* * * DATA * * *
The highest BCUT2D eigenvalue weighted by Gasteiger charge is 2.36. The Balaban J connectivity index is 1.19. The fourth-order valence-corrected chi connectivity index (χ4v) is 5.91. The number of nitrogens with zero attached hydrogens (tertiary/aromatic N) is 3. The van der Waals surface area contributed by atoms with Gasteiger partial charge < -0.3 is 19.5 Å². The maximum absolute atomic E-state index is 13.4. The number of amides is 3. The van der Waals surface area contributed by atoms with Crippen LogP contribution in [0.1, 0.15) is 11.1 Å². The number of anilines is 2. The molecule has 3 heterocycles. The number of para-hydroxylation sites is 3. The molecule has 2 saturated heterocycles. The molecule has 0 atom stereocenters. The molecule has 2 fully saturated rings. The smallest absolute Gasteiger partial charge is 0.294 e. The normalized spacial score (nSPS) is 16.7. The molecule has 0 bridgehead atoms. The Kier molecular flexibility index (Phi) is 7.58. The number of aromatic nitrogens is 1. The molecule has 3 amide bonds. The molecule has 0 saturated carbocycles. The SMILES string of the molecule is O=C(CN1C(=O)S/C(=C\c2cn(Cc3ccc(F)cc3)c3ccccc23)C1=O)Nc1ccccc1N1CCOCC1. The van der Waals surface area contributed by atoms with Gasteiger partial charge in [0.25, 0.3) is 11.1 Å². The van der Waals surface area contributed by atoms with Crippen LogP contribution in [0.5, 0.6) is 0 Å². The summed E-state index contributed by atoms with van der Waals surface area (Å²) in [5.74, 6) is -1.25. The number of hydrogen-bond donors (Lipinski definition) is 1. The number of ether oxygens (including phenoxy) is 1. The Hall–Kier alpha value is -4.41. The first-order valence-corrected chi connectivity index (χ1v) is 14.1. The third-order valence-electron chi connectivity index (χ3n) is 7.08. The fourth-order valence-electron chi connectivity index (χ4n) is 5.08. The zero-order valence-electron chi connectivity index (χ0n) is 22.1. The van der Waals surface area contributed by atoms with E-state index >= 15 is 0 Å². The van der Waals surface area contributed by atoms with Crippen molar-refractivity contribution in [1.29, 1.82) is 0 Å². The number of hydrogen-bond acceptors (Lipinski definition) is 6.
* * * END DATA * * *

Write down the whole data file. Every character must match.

The highest BCUT2D eigenvalue weighted by Gasteiger charge is 2.36. The Balaban J connectivity index is 1.19. The fourth-order valence-corrected chi connectivity index (χ4v) is 5.91. The number of nitrogens with zero attached hydrogens (tertiary/aromatic N) is 3. The van der Waals surface area contributed by atoms with Gasteiger partial charge < -0.3 is 19.5 Å². The maximum absolute atomic E-state index is 13.4. The number of amides is 3. The van der Waals surface area contributed by atoms with Crippen LogP contribution in [0.1, 0.15) is 11.1 Å². The number of anilines is 2. The molecule has 3 heterocycles. The number of para-hydroxylation sites is 3. The molecule has 2 saturated heterocycles. The molecule has 0 atom stereocenters. The molecule has 2 fully saturated rings. The smallest absolute Gasteiger partial charge is 0.294 e. The normalized spacial score (nSPS) is 16.7. The molecule has 0 bridgehead atoms. The Kier molecular flexibility index (Phi) is 7.58. The number of aromatic nitrogens is 1. The molecule has 3 amide bonds. The molecule has 0 saturated carbocycles. The SMILES string of the molecule is O=C(CN1C(=O)S/C(=C\c2cn(Cc3ccc(F)cc3)c3ccccc23)C1=O)Nc1ccccc1N1CCOCC1. The van der Waals surface area contributed by atoms with Gasteiger partial charge in [0.25, 0.3) is 11.1 Å². The van der Waals surface area contributed by atoms with Crippen LogP contribution in [0.5, 0.6) is 0 Å². The summed E-state index contributed by atoms with van der Waals surface area (Å²) in [5.74, 6) is -1.25. The number of hydrogen-bond donors (Lipinski definition) is 1. The number of ether oxygens (including phenoxy) is 1. The Hall–Kier alpha value is -4.41. The first-order valence-corrected chi connectivity index (χ1v) is 14.1. The third-order valence-electron chi connectivity index (χ3n) is 7.08. The fourth-order valence-electron chi connectivity index (χ4n) is 5.08. The zero-order valence-electron chi connectivity index (χ0n) is 22.1. The van der Waals surface area contributed by atoms with E-state index >= 15 is 0 Å². The van der Waals surface area contributed by atoms with Crippen molar-refractivity contribution in [1.29, 1.82) is 0 Å². The number of hydrogen-bond acceptors (Lipinski definition) is 6.